If you are dealing with short text, setting singleStrengthMinOccur and noLimitStrength to minimum will give you a largest possible number of keywords from the text.
If you are dealing with large text, setting singleStrengthMinOccur, noLimitStrength to a feasible maximum will filter out unwanted junk keywords and provide you with a smaller but more reasonable set of keywords.
singleStrengthMinOccur: If the extracted term is a single word (eg. "Tower") and occurred at least as often as defined via singleStrength, it will be included in the final list of keywords.
noLimitStrength: If the extracted term is constructed of at least as many separate words as defined in no limit strength, it will be included in the final list of keywords (eg. "Eiffel Tower" for noLimitStrength == 2).
How to Use
jtopia-configurator (separate library) comes with language resources and a Configurator class to allow for easy configuration:
Configurator.setConfigurationToModel(Configurator.OPENNLP_ENGLISH_POS_MAXENT); Configurator.setConfigurationToStopWords(Configurator.STOPWORD_ENGLISH_LONG); //You may choose to do some finetuning Configuration.setSingleStrength(3); Configuration.setNoLimitStrength(2); String text = "Keywords will be extracted from this text"; TermsExtractor termExtractor = new TermsExtractor(); TermDocument topiaDoc = termExtractor.extractTerms(text); logger.info("Extracted terms : " + topiaDoc.getExtractedTerms()); logger.info("Final Filtered Terms : " + topiaDoc.getFinalFilteredTerms());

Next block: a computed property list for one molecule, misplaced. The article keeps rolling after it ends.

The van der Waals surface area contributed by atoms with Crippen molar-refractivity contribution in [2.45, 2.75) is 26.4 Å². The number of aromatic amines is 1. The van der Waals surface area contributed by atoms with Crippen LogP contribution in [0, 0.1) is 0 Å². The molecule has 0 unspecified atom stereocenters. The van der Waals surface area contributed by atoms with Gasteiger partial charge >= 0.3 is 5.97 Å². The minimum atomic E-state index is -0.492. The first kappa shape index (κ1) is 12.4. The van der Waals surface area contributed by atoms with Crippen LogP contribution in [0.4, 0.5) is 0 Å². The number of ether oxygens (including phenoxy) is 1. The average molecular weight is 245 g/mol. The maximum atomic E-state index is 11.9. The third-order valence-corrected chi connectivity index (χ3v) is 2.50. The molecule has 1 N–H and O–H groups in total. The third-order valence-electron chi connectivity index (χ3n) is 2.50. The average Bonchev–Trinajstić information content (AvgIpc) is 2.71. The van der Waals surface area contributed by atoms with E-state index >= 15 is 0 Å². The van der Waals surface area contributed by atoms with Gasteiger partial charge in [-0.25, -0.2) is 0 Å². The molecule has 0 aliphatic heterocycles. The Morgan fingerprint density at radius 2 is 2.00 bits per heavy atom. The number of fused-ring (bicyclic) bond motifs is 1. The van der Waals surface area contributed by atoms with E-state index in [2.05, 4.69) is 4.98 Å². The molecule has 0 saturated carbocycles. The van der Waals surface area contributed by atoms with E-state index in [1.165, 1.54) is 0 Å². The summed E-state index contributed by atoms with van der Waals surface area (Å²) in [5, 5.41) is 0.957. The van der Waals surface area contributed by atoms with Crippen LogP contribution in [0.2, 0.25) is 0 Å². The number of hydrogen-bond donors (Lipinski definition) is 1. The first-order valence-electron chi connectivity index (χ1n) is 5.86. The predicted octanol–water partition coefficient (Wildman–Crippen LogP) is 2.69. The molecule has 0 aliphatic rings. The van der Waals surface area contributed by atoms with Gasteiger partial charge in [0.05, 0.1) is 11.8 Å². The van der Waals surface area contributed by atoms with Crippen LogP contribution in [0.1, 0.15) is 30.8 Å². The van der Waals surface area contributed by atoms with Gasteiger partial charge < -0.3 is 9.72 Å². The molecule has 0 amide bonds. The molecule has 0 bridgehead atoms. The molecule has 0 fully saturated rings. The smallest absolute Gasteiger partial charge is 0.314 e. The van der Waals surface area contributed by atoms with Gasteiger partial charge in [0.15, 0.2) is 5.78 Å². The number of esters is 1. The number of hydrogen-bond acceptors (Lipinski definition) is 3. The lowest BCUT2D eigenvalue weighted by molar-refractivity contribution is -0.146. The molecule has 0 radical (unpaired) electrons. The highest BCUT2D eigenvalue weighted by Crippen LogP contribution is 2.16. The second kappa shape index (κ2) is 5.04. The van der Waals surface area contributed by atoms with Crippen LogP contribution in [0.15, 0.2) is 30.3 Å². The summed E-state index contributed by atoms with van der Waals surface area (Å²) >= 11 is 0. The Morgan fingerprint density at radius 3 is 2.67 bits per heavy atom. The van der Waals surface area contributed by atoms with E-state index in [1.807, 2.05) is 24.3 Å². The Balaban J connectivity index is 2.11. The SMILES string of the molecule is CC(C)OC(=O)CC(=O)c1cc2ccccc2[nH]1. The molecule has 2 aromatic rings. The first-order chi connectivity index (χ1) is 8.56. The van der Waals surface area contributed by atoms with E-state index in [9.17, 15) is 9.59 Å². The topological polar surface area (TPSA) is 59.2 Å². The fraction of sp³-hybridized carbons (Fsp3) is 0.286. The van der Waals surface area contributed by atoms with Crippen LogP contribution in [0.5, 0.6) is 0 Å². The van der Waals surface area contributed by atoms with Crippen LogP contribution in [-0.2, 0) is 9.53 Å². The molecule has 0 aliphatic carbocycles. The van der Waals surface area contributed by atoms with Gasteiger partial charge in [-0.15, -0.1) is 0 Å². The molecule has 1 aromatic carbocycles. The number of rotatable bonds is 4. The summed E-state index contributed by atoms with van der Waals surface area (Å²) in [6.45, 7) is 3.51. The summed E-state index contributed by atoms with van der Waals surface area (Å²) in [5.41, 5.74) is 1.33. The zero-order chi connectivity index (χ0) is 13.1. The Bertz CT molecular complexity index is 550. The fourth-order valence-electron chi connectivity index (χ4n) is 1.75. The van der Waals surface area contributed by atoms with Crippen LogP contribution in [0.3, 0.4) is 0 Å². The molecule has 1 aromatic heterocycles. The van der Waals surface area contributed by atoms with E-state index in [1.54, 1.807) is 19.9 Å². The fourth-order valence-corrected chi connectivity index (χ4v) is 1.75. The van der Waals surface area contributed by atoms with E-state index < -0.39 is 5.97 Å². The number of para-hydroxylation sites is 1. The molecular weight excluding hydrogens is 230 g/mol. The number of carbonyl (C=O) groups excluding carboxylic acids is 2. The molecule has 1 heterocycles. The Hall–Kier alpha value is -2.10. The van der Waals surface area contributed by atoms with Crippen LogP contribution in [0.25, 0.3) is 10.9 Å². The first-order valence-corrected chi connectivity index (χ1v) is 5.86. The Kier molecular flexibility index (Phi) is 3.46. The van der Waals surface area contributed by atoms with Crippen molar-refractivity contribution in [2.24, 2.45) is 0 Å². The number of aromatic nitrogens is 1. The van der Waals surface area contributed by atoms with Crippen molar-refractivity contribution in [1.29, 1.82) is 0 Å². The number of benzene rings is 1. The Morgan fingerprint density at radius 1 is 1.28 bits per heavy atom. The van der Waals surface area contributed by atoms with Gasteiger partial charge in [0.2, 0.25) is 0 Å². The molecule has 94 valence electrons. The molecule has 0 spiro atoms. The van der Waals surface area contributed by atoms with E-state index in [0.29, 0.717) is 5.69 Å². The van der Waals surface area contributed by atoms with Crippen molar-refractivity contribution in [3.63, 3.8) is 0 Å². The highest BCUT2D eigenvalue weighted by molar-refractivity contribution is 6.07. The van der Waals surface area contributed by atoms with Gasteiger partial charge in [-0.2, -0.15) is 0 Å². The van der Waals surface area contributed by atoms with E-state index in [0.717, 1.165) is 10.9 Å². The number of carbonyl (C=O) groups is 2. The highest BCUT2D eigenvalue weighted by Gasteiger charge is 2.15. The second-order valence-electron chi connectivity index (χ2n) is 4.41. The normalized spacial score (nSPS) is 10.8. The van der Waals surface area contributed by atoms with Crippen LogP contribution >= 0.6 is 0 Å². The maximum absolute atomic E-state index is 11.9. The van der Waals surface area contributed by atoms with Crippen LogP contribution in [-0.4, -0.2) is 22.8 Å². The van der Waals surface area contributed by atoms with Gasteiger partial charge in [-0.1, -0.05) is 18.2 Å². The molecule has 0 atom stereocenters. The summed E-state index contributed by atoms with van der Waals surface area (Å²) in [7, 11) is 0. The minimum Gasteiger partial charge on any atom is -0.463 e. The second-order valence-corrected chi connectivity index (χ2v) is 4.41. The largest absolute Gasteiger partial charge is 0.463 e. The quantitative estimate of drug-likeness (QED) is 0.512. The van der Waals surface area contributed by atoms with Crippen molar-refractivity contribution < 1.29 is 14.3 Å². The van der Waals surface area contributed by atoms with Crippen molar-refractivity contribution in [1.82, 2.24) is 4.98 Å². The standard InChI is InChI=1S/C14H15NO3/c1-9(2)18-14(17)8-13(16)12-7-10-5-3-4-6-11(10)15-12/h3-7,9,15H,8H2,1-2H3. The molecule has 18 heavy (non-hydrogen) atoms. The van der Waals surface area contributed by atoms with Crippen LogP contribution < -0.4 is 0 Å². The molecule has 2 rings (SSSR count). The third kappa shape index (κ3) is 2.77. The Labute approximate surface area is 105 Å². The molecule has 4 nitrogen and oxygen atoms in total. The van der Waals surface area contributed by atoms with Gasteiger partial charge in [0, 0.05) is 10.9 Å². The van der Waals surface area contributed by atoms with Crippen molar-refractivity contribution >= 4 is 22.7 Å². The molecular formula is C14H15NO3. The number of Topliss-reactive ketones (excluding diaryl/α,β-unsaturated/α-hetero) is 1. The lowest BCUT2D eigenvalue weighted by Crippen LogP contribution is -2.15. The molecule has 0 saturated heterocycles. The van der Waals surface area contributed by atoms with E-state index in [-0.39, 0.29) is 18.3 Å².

Configuration with jtopia alone requires you to provide the language resources and to set up a few more things manually:
//for default lexicon POS tags //Configuration.setTaggerType("default"); //for openNLP POS tagger Configuration.setTaggerType("openNLP"); //for Stanford POS tagger (requires edu.stanford.nlp - stanford-corenlp) //Configuration.setTaggerType("stanford"); //Set the path to the tagger model Configuration.setModelFileLocation("/some/path/some.model"); //Define a set of stopwords Configuration.setStopWords(someSetOfStrings); //You may choose to do some finetuning Configuration.setSingleStrength(3); Configuration.setNoLimitStrength(2); String text = "Keywords will be extracted from this text"; TermsExtractor termExtractor = new TermsExtractor(); TermDocument topiaDoc = termExtractor.extractTerms(text); logger.info("Extracted terms : " + topiaDoc.getExtractedTerms()); logger.info("Final Filtered Terms : " + topiaDoc.getFinalFilteredTerms());
Using the Stanford Tagger with jtopia
jtopia may use th Stanford Tagger to extract terms from a text. As the Stanford Tagger is licensed under the terms of the GPL, a direct inclusion in jtopia was not possible while maintaining a permissive license (jtopias license is Apache2). Instead jtopia tries to load the classes at runtime which requires them to be present in your project. Note that there is also a commercial licensing available for the Stanford Tagger in case you absolutely rely on it and do not want to publish under GPL.
jtopia-configurator on the other hand already includes this dependency as it is published under the terms of the GPL anyways.
<dependency> <groupId>edu.stanford.nlp</groupId> <artifactId>stanford-corenlp</artifactId> <version>3.8.0</version> </dependency>
Jtopia has dependencies to the following libraries:
<dependency> <groupId>org.apache.logging.log4j</groupId> <artifactId>log4j-api</artifactId> <version>2.8.2</version> </dependency> <dependency> <groupId>org.apache.logging.log4j</groupId> <artifactId>log4j-core</artifactId> <version>2.8.2</version> </dependency> <dependency> <groupId>org.apache.opennlp</groupId> <artifactId>opennlp-tools</artifactId> <version>1.8.1</version> </dependency>